Love Is A Battleground In Ellams’ Three Sisters At National Theatre
Inua Ellams’ Three Sisters is a compelling, nuanced piece of ensemble theatre at its finest, challenging audiences with a reimagining of the Chekhov classic that almost works even more powerfully when set amid the Nigerian civil war of 1967. With cunning set and costume design by Katrina Lindsay, allowing for the all-important family home to morph as it becomes increasingly imperilled, the complex story of family rivalry unfolds before a veranda that feels like a safe hideaway from the world.
Amid gentle joshing and flirtation, Udo (Racheal Ofori), the youngest of the three sisters, childishly makes demands on her birthday as the curtain rises, while her eldest sister, Lolo (Sarah Niles), shows more interest in remembering their dead father. The impetuous middle sister, Nne Chukwu (Natalie Simpson), meanwhile, prefers to let the world know how unhappy she is in her marriage to the dullish local school fop. All three pine for the lights of Lagos but are firmly stuck in the world of their remote villa for the foreseeable.
As the clan exchanges jabs, party guests with military ranks set the stage for the coming disaster, boastfully predicting great fortune for their revolution. We all know the fate of newly formed Biafra is anything but fortunate, yet the dashing officers’ naivety offers a rare chance to dream big in a newly forming nation.
Director Nadia Fall has built a textured, messy and wholly conceivable family with all its rivalries and shifting loyalties, while incorporating specific crises from Nigeria, a central one being the ethnic tensions of the Igbo people, desperate to cling to privilege in the form of this family. Layers of richness are added, from painstakingly researched Igbo lyrics and music, to east Nigerian customs and traditions, thus Three Sisters benefits from close study — lectures, writer and cast sessions run throughout February.
Audiences in Chekhov’s time also found Three Sisters challenging, and the play never won the acclaim of The Seagull or The Cherry Orchard. His world also witnessed the rising tide of revolution, although he died just before the Bolshevik coup.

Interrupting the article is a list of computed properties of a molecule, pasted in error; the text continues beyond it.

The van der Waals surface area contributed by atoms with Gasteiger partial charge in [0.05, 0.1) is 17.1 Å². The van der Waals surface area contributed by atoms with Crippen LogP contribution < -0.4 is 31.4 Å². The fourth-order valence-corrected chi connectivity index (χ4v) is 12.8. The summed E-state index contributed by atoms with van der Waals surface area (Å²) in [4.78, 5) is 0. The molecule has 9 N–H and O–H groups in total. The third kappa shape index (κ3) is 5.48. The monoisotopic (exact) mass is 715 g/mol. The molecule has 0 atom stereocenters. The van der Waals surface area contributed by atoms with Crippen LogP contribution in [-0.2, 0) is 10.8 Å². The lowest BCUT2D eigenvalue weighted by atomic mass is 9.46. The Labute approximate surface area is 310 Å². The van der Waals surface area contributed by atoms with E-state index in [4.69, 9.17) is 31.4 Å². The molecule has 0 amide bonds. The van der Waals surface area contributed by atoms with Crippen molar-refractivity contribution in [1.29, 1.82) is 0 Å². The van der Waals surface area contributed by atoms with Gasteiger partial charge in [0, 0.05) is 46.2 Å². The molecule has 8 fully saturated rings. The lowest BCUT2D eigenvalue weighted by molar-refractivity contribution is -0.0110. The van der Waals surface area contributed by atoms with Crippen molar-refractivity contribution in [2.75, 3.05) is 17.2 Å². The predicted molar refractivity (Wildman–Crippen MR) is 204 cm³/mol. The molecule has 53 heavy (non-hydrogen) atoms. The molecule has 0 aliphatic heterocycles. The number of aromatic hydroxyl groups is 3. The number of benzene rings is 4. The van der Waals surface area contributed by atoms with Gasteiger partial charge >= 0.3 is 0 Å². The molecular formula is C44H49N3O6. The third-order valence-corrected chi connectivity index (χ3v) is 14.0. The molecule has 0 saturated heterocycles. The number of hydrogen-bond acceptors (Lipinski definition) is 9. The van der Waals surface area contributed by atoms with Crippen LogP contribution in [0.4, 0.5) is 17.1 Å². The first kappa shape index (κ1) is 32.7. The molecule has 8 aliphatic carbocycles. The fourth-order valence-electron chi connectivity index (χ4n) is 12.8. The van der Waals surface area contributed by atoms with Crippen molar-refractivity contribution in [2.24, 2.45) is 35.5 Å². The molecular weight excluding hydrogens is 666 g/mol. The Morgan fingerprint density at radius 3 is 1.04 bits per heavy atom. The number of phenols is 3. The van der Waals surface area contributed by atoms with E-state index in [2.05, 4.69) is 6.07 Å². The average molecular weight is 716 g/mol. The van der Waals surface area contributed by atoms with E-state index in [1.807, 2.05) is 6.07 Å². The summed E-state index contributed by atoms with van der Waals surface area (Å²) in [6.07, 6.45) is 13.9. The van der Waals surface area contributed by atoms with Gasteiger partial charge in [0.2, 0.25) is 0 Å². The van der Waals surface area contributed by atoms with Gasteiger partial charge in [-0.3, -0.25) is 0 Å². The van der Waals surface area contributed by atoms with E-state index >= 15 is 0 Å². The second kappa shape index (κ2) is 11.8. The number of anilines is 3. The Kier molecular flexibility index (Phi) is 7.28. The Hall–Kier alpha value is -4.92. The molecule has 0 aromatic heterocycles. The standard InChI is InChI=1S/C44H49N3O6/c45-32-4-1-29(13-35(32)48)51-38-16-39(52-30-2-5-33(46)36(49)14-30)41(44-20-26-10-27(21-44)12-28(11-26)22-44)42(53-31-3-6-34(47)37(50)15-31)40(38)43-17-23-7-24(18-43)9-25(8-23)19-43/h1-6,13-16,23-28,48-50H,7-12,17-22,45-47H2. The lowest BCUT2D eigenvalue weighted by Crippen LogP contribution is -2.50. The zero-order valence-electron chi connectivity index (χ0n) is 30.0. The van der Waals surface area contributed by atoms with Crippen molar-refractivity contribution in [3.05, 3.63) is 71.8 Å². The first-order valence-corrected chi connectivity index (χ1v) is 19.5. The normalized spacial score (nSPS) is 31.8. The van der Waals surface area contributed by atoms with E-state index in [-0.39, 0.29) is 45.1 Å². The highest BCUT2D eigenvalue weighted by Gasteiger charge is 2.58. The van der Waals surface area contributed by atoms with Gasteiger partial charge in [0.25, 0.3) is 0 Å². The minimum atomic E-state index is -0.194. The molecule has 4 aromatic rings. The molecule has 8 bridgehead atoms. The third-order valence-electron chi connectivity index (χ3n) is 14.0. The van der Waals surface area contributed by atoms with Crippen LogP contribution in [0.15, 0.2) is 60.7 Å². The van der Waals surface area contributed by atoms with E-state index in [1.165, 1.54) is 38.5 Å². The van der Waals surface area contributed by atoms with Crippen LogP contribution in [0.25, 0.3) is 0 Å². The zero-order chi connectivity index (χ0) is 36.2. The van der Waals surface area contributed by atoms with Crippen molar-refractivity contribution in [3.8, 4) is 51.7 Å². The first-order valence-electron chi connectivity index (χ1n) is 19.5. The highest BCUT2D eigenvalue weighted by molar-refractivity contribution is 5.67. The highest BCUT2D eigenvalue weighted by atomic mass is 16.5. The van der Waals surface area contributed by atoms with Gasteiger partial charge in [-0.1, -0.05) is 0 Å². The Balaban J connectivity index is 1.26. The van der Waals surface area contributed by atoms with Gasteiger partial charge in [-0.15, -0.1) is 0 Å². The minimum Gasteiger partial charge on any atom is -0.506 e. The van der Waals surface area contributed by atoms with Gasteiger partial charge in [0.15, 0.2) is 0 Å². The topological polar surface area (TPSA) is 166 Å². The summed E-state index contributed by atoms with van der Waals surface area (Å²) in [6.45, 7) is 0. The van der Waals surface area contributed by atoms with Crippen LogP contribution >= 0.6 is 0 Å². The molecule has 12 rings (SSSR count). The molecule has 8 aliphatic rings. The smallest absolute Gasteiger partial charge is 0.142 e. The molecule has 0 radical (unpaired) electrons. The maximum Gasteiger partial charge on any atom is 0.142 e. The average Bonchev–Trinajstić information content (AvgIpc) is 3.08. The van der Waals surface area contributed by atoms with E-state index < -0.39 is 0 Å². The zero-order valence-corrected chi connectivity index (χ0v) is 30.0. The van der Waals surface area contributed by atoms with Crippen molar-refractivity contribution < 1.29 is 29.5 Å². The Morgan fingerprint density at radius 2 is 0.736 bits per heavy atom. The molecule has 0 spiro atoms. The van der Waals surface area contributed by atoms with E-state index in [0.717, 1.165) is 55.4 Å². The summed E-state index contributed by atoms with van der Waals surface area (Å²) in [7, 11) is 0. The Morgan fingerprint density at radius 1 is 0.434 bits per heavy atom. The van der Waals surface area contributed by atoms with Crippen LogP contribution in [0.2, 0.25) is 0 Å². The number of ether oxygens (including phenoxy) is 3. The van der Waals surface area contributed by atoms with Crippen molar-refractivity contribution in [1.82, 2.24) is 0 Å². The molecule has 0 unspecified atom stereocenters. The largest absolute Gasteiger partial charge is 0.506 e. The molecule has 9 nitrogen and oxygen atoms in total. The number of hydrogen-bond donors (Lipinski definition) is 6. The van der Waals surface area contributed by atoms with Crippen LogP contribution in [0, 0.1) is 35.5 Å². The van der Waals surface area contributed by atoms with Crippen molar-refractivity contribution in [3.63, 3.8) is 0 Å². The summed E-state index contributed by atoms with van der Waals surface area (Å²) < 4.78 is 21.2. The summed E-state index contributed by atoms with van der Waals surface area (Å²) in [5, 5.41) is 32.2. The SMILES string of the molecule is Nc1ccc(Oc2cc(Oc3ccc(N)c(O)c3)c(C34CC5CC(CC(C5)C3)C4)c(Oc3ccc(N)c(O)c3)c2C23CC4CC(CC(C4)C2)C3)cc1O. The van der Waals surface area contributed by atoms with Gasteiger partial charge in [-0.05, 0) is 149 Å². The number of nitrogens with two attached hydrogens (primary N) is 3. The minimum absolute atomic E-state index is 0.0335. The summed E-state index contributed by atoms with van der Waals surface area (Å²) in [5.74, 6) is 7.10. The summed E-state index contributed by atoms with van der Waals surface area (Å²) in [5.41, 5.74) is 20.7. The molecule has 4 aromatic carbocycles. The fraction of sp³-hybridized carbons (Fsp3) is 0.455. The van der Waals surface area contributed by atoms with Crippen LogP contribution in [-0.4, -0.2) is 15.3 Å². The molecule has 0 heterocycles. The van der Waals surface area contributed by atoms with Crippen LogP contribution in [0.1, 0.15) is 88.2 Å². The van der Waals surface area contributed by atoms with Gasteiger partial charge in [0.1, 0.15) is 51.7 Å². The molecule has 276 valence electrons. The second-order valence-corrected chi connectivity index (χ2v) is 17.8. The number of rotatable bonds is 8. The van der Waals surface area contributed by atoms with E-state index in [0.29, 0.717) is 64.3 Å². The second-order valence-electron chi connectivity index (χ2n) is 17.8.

Nevertheless, his world of vast class differences, put-upon serfs eeking out a living under the boot of czars and family dacha retreats from the violence bubbling up all around make for insightful parallels with central Africa of the 60s.
Ultimately, it’s the personal story of the sisters that drives this production, though. We connect with Lolo’s toughness as she agrees to join a doomed regime in redrafting the school curriculum to correct the whitewashed version of Nigeria’s history written by the British. We also intuitively feel Udo’s need to cling to a cosseted life as she rebuffs the local military man, while bored Nne Chukwu takes up with the married commander — wholly understandable, just as is her husband’s willingness to take back his prize bride. Meanwhile, each is boxed in in her own way by the games and ambitions of men, of course.
Brother Dimgba (Tobi Bamtefa), another brilliant academic who finds his fortunes shifting as he marries a non-Igbo woman, Abosede (Ronke Adekoluejo) who gains access to a powerful rebel chief, is another tragic character that transcends 19th-century Russia. He clings increasingly to a ridiculous title on the local council as he goes bankrupt, his new wife taking over the household, demanding the firing of the beloved, dotty maid, Nma (the hilarious Anni Domingo).
War, refugees, starvation and betrayal, of course, hardly impact the family’s own politics, except perhaps to attenuate them. Is a household, then, the ultimate battlefield? And how does that parallel a country designed to fail by its colonial overlords? The cozy veranda life was always ever a dream — and audiences will awaken with a start at this fine company’s song of survival.
Three Sisters, National Theatre, South Bank, SE1 9PX. Tickets from £15, until 19 February 2020.
Last Updated 20 December 2019